skip to content

Darwin Correspondence Project

To G. H. Darwin   12 October [1873]1

Down, | Beckenham, Kent.

Oct 12th

My dear George

Can you tell me on what inclination a polished or waxy leaf ought to hold to the horizon, in order to let vertical rain rebound off as completely as possible.2 I can see that if it depended at 70o or 80o the rain wd. be apt to trickle down; if at only 10o or 20o the rain wd rebound & fall on leaf again.— Is it known at what angle a surface shd. be inclined, in order that a marble dropped from vertically above shd rebound to the greatest distance. This, I imagine, wd be a guide for rain-drops; & I fancy that 45o wd. be the best inclination for the surface.—

We shall be glad to hear how you are.— In yesterday’s Spectator there is a rather unfavourable review of you; but the writer does the next best thing to agreeing & lauding you, viz he discusses your paper.3

Your affect | C. Darwin

I will ask Mamma to send you the Spectator.


The year is established by the reference to an article in the Spectator (see n. 3, below).
CD was interested in whether some plants moved their leaves to throw off water more easily (see letter to J. D. Hooker, 12 September [1873], and letter to Fritz Müller, 14 May 1877 (Calendar no. 10960; also printed in ML 2: 361–2). There are a few references to movements brought about by water in Movement in plants (pp. 126, 128, 363), but evidently CD came to no firm conclusions.
An anonymous article headed ‘The graver magazines’ in the Spectator, 11 October 1873, pp. 1283–4, included comments on George’s article in the October Contemporary Review, ‘Commodities versus labour’ (G. Darwin 1873c). The author said George’s paper could have been more graphic and lucid, and disagreed in detail with some points of his argument.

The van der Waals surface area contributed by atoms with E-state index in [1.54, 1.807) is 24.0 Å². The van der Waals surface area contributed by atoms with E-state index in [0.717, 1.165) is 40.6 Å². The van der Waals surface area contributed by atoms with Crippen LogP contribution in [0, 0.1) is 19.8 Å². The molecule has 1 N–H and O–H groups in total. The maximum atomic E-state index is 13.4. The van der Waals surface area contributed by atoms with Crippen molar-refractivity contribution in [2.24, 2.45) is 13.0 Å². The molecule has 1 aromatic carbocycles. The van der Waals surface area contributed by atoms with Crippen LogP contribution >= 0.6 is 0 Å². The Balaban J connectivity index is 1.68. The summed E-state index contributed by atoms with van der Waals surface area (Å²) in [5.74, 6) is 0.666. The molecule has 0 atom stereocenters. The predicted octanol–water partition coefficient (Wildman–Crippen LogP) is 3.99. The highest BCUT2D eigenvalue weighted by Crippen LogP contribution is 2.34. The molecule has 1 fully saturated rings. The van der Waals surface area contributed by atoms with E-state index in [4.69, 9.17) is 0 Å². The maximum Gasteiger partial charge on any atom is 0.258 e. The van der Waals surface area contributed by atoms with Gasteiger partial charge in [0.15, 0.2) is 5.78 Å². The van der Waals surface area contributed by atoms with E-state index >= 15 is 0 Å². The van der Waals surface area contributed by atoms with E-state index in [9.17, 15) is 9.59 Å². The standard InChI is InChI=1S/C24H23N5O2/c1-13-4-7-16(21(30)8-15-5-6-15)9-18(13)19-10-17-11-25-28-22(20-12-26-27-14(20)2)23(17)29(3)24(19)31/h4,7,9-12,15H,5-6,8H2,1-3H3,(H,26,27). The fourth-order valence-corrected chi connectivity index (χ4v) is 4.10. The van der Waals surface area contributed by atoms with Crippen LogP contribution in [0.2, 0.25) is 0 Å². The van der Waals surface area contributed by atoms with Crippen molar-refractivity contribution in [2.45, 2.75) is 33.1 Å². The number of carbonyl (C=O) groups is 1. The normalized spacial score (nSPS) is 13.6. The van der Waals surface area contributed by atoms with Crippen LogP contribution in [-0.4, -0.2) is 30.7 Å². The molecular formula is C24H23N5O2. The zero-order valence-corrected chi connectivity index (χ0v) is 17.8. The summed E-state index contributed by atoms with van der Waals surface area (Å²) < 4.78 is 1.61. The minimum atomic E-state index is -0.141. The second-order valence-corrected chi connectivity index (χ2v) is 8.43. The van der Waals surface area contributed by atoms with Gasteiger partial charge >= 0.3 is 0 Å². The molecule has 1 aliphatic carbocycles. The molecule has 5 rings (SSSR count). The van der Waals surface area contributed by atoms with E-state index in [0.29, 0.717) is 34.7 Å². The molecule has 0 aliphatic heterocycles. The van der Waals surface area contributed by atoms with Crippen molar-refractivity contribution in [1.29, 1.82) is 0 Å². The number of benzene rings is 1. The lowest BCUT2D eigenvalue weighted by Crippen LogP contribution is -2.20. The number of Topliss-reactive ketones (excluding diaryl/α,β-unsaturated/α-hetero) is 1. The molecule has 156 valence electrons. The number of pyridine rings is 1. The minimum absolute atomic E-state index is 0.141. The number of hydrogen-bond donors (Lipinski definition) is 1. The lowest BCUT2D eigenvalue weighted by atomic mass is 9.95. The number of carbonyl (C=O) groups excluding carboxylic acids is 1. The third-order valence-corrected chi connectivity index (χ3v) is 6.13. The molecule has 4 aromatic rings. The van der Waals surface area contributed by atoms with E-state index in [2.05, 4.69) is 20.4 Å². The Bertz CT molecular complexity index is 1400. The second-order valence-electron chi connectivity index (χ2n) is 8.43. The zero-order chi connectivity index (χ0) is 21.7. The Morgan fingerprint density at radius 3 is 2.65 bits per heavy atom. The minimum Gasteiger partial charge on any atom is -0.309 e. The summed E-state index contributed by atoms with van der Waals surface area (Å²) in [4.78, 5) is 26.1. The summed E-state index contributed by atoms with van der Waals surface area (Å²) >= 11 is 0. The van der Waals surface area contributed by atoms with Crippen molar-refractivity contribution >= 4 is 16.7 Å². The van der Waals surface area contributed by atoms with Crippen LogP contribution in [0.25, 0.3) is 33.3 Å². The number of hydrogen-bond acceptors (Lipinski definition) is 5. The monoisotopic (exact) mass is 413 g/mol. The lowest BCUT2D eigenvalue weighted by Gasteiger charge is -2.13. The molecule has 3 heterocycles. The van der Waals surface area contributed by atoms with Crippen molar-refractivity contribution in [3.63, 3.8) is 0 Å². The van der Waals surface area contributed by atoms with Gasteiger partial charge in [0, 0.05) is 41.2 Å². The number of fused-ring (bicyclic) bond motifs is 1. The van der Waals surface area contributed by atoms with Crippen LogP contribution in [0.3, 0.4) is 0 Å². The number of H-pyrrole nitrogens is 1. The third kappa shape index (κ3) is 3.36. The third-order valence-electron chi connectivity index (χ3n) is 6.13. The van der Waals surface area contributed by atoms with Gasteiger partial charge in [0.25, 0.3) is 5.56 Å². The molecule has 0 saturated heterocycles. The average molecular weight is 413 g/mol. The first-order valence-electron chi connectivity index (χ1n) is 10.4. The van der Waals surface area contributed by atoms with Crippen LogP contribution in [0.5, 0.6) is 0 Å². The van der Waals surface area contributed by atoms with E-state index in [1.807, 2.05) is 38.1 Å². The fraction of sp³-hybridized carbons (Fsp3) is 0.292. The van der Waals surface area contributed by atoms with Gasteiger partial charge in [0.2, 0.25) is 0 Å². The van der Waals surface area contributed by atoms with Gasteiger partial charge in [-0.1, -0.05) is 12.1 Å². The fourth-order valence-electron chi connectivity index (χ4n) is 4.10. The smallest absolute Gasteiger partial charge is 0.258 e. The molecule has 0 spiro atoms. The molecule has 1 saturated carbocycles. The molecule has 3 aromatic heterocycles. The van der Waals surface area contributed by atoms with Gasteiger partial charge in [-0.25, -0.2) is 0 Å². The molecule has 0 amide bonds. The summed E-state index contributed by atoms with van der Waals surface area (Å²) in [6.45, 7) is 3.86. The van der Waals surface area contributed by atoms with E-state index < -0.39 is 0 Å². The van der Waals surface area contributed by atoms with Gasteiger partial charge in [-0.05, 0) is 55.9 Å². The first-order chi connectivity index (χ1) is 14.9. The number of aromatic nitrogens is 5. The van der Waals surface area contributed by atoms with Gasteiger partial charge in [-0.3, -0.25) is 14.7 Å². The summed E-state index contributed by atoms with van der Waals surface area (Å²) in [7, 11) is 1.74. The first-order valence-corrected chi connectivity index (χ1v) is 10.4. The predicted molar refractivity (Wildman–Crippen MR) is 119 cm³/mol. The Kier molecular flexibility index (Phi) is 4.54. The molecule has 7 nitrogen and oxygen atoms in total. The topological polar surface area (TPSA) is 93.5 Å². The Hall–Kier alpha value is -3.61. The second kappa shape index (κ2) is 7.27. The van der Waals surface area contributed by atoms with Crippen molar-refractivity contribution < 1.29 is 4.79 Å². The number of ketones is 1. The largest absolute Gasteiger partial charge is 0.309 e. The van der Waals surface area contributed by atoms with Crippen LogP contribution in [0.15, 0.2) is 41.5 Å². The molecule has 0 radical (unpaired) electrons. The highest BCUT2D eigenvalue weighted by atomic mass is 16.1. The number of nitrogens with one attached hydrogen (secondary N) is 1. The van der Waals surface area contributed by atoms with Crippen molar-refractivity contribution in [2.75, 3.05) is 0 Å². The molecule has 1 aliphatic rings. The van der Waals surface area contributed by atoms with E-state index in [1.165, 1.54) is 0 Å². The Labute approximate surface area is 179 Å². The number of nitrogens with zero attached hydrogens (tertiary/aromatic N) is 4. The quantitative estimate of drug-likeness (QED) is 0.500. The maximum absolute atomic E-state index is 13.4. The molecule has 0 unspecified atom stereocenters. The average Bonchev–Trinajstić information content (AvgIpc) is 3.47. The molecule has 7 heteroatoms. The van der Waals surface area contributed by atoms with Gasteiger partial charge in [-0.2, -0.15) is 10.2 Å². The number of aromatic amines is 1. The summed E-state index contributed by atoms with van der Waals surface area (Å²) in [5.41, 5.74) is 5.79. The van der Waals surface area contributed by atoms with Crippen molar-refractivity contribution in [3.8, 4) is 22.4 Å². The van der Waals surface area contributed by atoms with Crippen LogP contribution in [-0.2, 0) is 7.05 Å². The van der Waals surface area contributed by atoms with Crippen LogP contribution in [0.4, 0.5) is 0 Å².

Calendar: A calendar of the correspondence of Charles Darwin, 1821–1882. With supplement. 2d edition. Edited by Frederick Burkhardt et al. Cambridge: Cambridge University Press. 1994.

ML: More letters of Charles Darwin: a record of his work in a series of hitherto unpublished letters. Edited by Francis Darwin and Albert Charles Seward. 2 vols. London: John Murray. 1903.

Movement in plants: The power of movement in plants. By Charles Darwin. Assisted by Francis Darwin. London: John Murray. 1880.


Asks GHD whether he can tell him what inclination a polished or waxy leaf ought to hold to the horizon in order to let vertical rain rebound off as much as possible.

Letter details

Letter no.
Charles Robert Darwin
George Howard Darwin
Sent from
Source of text
DAR 210.1: 13
Physical description
ALS 3pp

Please cite as

Darwin Correspondence Project, “Letter no. 9096,” accessed on 21 June 2024,

Also published in The Correspondence of Charles Darwin, vol. 21